and all things Welsh
The images on this page are © Denis Egan
Conwy Castle (formerly anglicised as Conway Castle) is a castle in Conwy, on the north coast of Wales. It was built between 1283 and 1289 as part of King Edward I's second campaign in north Wales. Like many of the castles in the area, it was designed by James of St. George, although Richard of Chester was responsible for the initial stages. The castle is divided into two wards, with the outer ward and inner ward surrounded by four towers each, with turrets. An estimated �15,000 was spent building the castle and the town's defenses.
Conwy superficially resembles a Concentric castle, but more accurately it is linear. Like Caernarfon Castle, it is built on a rock outcrop, to reduce the possibility of undermining. It also takes advantage of other geographical features.
Nearby Bodysgallen Hall was built in the 13th century as a watchtower for Conwy Castle to lookout for attack from a northerly exposure not easily watched from Conwy itself. Some of the stone used in construction of Conwy Castle has been linked to a quarry at the Bodysgallen property (C.M. Hogan, History of Bodysgallen Hall, July, 2004, Aberdeen Municipal Library Acrchives, Aberdeen, United Kingdom).
The castle is a Scheduled Ancient Monument and part of the World Heritage Site "Castles and Town Walls of King Edward I in Gwynedd".
Conwy LL32 8AY
Adult - �4.50, Concession - �4.00, Family - �14.00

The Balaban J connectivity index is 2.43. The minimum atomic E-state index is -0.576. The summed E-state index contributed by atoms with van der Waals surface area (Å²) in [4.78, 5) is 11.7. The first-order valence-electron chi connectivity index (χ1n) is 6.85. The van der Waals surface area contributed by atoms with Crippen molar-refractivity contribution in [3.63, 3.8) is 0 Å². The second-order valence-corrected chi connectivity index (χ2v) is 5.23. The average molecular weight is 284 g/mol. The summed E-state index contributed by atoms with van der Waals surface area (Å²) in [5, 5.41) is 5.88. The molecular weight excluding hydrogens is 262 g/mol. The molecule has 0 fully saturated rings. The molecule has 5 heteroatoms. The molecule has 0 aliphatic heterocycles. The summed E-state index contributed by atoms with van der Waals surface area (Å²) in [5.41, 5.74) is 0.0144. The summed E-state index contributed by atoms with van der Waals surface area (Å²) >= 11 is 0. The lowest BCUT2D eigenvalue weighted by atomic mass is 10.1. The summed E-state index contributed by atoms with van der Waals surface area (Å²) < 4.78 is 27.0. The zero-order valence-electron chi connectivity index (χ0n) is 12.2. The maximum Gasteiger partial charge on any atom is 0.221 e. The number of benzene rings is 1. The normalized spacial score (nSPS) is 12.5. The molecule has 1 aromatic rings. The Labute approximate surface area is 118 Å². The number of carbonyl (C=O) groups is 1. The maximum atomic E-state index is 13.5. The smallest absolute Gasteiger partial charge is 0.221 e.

Spring Opening Times:
1.04.06 - 31.05.06: 9.30 - 17.00
Summer Opening Times:
1.06.06 - 30.09.06: 9.30 - 18.00
Autumn Opening Times:
1.10.06 - 31.10.06: 9.30 - 17.00
Winter Opening Times:
1.11.06 - 31.03.07: 9.30 -16.00 Monday - Saturday,
11.00 - 16.00 Sunday
Most sites are closed on 24, 25 and 26 December and 1 January. Full details are available from Cadw Site Operations Unit, tel. 01443 336000. Last admission to all sites is thirty minutes before closing.
Facilities for the Disabled:
Good access to the shop, paying desk and exhibition area. There is a sloping path and steps from there to the castle entrance and the ground has various stairs and levels. There is an exhibition inside one of the towers and there are information panels on the site. Benches are provided.
The pay-and-display car park next to the castle is free to disabled badge holders. There are five spaces with the wheelchair logo (two wide and three of normal size).
The public toilets next to the shop include one radar key toilet.
Disabled visitors and their assisting companion will be admitted free of charge to all monuments. Please note that, for health reasons, dogs are not allowed on Cadw sites, but guide dogs and hearing dogs for the deaf are welcome.
The images below are by Denis Egan.
To view a larger image, just click on the image
All copyrights acknowledged with thanks to Wikipedia. Another site by 3Cat Design 2006-2008
Whilst we try to give accurate information, we accept no liabilty for loss or incorrect information listed on this site.
If you do spot a mistake, please let us know.
Email: [email protected]